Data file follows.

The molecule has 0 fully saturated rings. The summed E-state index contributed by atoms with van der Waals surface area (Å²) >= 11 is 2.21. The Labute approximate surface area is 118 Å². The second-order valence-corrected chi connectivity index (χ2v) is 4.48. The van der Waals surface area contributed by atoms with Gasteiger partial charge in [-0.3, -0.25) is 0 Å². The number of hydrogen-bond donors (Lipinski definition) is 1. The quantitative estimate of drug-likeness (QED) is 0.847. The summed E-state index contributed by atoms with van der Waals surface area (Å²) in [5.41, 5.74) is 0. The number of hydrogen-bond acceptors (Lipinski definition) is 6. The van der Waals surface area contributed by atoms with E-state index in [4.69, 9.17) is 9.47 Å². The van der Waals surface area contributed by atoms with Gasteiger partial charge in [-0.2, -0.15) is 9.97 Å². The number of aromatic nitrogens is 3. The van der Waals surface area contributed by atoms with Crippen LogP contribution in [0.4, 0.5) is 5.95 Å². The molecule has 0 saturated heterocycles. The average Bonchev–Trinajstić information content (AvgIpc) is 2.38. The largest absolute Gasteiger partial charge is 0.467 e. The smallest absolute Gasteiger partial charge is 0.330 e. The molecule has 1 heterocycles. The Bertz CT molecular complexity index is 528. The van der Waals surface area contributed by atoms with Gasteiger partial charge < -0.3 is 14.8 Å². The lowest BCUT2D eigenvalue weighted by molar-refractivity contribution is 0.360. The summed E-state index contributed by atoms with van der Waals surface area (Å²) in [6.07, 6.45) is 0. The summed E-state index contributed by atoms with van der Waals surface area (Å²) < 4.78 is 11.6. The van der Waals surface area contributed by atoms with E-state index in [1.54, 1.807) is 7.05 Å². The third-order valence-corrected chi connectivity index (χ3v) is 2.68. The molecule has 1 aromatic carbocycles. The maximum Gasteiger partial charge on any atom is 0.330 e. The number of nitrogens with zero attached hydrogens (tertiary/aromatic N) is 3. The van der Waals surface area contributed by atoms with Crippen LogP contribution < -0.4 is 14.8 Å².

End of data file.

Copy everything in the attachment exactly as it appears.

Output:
The molecule has 0 fully saturated rings. The summed E-state index contributed by atoms with van der Waals surface area (Å²) >= 11 is 2.21. The Labute approximate surface area is 118 Å². The second-order valence-corrected chi connectivity index (χ2v) is 4.48. The van der Waals surface area contributed by atoms with Gasteiger partial charge in [-0.3, -0.25) is 0 Å². The number of hydrogen-bond donors (Lipinski definition) is 1. The quantitative estimate of drug-likeness (QED) is 0.847. The summed E-state index contributed by atoms with van der Waals surface area (Å²) in [5.41, 5.74) is 0. The number of hydrogen-bond acceptors (Lipinski definition) is 6. The van der Waals surface area contributed by atoms with E-state index in [4.69, 9.17) is 9.47 Å². The van der Waals surface area contributed by atoms with Gasteiger partial charge in [-0.2, -0.15) is 9.97 Å². The number of aromatic nitrogens is 3. The van der Waals surface area contributed by atoms with Crippen LogP contribution in [0.4, 0.5) is 5.95 Å². The molecule has 0 saturated heterocycles. The average Bonchev–Trinajstić information content (AvgIpc) is 2.38. The largest absolute Gasteiger partial charge is 0.467 e. The smallest absolute Gasteiger partial charge is 0.330 e. The molecule has 1 heterocycles. The Bertz CT molecular complexity index is 528. The van der Waals surface area contributed by atoms with Gasteiger partial charge < -0.3 is 14.8 Å². The lowest BCUT2D eigenvalue weighted by molar-refractivity contribution is 0.360. The summed E-state index contributed by atoms with van der Waals surface area (Å²) in [6.07, 6.45) is 0. The summed E-state index contributed by atoms with van der Waals surface area (Å²) < 4.78 is 11.6. The van der Waals surface area contributed by atoms with E-state index in [1.54, 1.807) is 7.05 Å². The third-order valence-corrected chi connectivity index (χ3v) is 2.68. The molecule has 1 aromatic carbocycles. The maximum Gasteiger partial charge on any atom is 0.330 e. The number of nitrogens with zero attached hydrogens (tertiary/aromatic N) is 3. The van der Waals surface area contributed by atoms with Crippen LogP contribution < -0.4 is 14.8 Å².